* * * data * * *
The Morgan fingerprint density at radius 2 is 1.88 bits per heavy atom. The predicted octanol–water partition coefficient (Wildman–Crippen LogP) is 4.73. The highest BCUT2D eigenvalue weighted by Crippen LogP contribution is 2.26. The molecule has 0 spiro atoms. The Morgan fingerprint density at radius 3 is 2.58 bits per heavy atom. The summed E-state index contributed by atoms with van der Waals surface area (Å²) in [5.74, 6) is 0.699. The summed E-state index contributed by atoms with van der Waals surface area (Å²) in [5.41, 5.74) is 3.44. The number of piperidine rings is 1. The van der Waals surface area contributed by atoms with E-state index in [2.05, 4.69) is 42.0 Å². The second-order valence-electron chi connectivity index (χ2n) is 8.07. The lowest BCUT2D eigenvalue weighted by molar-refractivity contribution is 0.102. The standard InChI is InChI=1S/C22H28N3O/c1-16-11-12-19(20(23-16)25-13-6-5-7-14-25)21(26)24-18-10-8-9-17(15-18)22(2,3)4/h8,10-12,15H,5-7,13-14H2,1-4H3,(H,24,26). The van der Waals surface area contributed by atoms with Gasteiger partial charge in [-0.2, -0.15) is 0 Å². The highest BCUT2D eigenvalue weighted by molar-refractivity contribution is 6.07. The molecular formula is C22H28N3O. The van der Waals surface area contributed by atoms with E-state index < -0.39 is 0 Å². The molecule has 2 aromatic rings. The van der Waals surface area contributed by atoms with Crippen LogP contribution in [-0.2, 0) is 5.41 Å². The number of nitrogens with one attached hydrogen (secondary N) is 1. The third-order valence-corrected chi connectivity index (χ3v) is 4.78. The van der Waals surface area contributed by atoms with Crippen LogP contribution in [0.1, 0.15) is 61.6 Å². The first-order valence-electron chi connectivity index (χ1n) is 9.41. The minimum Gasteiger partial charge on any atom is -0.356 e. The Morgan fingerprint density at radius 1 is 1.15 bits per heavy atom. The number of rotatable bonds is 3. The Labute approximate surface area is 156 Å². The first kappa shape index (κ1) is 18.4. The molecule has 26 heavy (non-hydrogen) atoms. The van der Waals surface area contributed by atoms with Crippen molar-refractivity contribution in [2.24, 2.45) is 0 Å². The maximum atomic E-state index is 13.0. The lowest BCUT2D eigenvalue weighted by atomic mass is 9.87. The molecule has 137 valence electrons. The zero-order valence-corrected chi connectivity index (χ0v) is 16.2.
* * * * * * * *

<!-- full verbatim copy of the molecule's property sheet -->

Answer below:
The Morgan fingerprint density at radius 2 is 1.88 bits per heavy atom. The predicted octanol–water partition coefficient (Wildman–Crippen LogP) is 4.73. The highest BCUT2D eigenvalue weighted by Crippen LogP contribution is 2.26. The molecule has 0 spiro atoms. The Morgan fingerprint density at radius 3 is 2.58 bits per heavy atom. The summed E-state index contributed by atoms with van der Waals surface area (Å²) in [5.74, 6) is 0.699. The summed E-state index contributed by atoms with van der Waals surface area (Å²) in [5.41, 5.74) is 3.44. The number of piperidine rings is 1. The van der Waals surface area contributed by atoms with E-state index in [2.05, 4.69) is 42.0 Å². The second-order valence-electron chi connectivity index (χ2n) is 8.07. The lowest BCUT2D eigenvalue weighted by molar-refractivity contribution is 0.102. The standard InChI is InChI=1S/C22H28N3O/c1-16-11-12-19(20(23-16)25-13-6-5-7-14-25)21(26)24-18-10-8-9-17(15-18)22(2,3)4/h8,10-12,15H,5-7,13-14H2,1-4H3,(H,24,26). The van der Waals surface area contributed by atoms with Gasteiger partial charge in [-0.2, -0.15) is 0 Å². The highest BCUT2D eigenvalue weighted by molar-refractivity contribution is 6.07. The molecular formula is C22H28N3O. The van der Waals surface area contributed by atoms with E-state index < -0.39 is 0 Å². The molecule has 2 aromatic rings. The van der Waals surface area contributed by atoms with Crippen LogP contribution in [-0.2, 0) is 5.41 Å². The number of nitrogens with one attached hydrogen (secondary N) is 1. The third-order valence-corrected chi connectivity index (χ3v) is 4.78. The van der Waals surface area contributed by atoms with Crippen LogP contribution in [0.1, 0.15) is 61.6 Å². The first-order valence-electron chi connectivity index (χ1n) is 9.41. The minimum Gasteiger partial charge on any atom is -0.356 e. The Morgan fingerprint density at radius 1 is 1.15 bits per heavy atom. The number of rotatable bonds is 3. The Labute approximate surface area is 156 Å². The first kappa shape index (κ1) is 18.4. The molecule has 26 heavy (non-hydrogen) atoms. The van der Waals surface area contributed by atoms with Crippen molar-refractivity contribution in [2.24, 2.45) is 0 Å². The maximum atomic E-state index is 13.0. The lowest BCUT2D eigenvalue weighted by atomic mass is 9.87. The molecule has 137 valence electrons. The zero-order valence-corrected chi connectivity index (χ0v) is 16.2.